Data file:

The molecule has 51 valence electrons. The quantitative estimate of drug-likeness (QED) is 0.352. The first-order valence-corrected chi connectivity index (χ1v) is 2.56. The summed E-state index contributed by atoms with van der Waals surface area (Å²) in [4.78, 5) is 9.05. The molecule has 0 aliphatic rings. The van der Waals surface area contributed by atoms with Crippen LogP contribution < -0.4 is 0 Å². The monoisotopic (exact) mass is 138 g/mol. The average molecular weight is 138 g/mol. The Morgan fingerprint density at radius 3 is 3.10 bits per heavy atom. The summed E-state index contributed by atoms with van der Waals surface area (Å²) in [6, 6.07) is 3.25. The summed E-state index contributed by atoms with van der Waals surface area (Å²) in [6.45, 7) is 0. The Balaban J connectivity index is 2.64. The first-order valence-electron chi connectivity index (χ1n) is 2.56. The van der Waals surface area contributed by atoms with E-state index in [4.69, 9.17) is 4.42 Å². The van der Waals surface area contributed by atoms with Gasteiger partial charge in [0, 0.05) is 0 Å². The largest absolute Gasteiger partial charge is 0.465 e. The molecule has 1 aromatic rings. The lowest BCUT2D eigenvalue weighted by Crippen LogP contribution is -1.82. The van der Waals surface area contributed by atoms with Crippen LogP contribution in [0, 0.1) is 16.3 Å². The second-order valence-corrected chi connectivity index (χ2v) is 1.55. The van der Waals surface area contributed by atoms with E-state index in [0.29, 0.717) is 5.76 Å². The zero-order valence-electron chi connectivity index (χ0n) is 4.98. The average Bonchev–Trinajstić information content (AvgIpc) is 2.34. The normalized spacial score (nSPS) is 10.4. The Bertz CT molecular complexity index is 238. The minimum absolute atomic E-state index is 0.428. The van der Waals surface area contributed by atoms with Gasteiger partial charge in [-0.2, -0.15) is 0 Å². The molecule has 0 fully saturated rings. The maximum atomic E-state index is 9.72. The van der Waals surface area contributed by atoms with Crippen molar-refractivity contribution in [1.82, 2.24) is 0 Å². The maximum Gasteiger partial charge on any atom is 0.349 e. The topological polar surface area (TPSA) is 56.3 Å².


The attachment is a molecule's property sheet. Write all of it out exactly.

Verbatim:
The molecule has 51 valence electrons. The quantitative estimate of drug-likeness (QED) is 0.352. The first-order valence-corrected chi connectivity index (χ1v) is 2.56. The summed E-state index contributed by atoms with van der Waals surface area (Å²) in [4.78, 5) is 9.05. The molecule has 0 aliphatic rings. The van der Waals surface area contributed by atoms with Crippen LogP contribution < -0.4 is 0 Å². The monoisotopic (exact) mass is 138 g/mol. The average molecular weight is 138 g/mol. The Morgan fingerprint density at radius 3 is 3.10 bits per heavy atom. The summed E-state index contributed by atoms with van der Waals surface area (Å²) in [6, 6.07) is 3.25. The summed E-state index contributed by atoms with van der Waals surface area (Å²) in [6.45, 7) is 0. The Balaban J connectivity index is 2.64. The first-order valence-electron chi connectivity index (χ1n) is 2.56. The van der Waals surface area contributed by atoms with E-state index in [4.69, 9.17) is 4.42 Å². The van der Waals surface area contributed by atoms with Gasteiger partial charge in [0, 0.05) is 0 Å². The largest absolute Gasteiger partial charge is 0.465 e. The molecule has 1 aromatic rings. The lowest BCUT2D eigenvalue weighted by Crippen LogP contribution is -1.82. The van der Waals surface area contributed by atoms with Crippen LogP contribution in [0, 0.1) is 16.3 Å². The second-order valence-corrected chi connectivity index (χ2v) is 1.55. The van der Waals surface area contributed by atoms with E-state index in [0.29, 0.717) is 5.76 Å². The zero-order valence-electron chi connectivity index (χ0n) is 4.98. The average Bonchev–Trinajstić information content (AvgIpc) is 2.34. The normalized spacial score (nSPS) is 10.4. The Bertz CT molecular complexity index is 238. The minimum absolute atomic E-state index is 0.428. The van der Waals surface area contributed by atoms with Gasteiger partial charge in [-0.2, -0.15) is 0 Å². The molecule has 0 fully saturated rings. The maximum atomic E-state index is 9.72. The van der Waals surface area contributed by atoms with Crippen molar-refractivity contribution in [1.82, 2.24) is 0 Å². The maximum Gasteiger partial charge on any atom is 0.349 e. The topological polar surface area (TPSA) is 56.3 Å².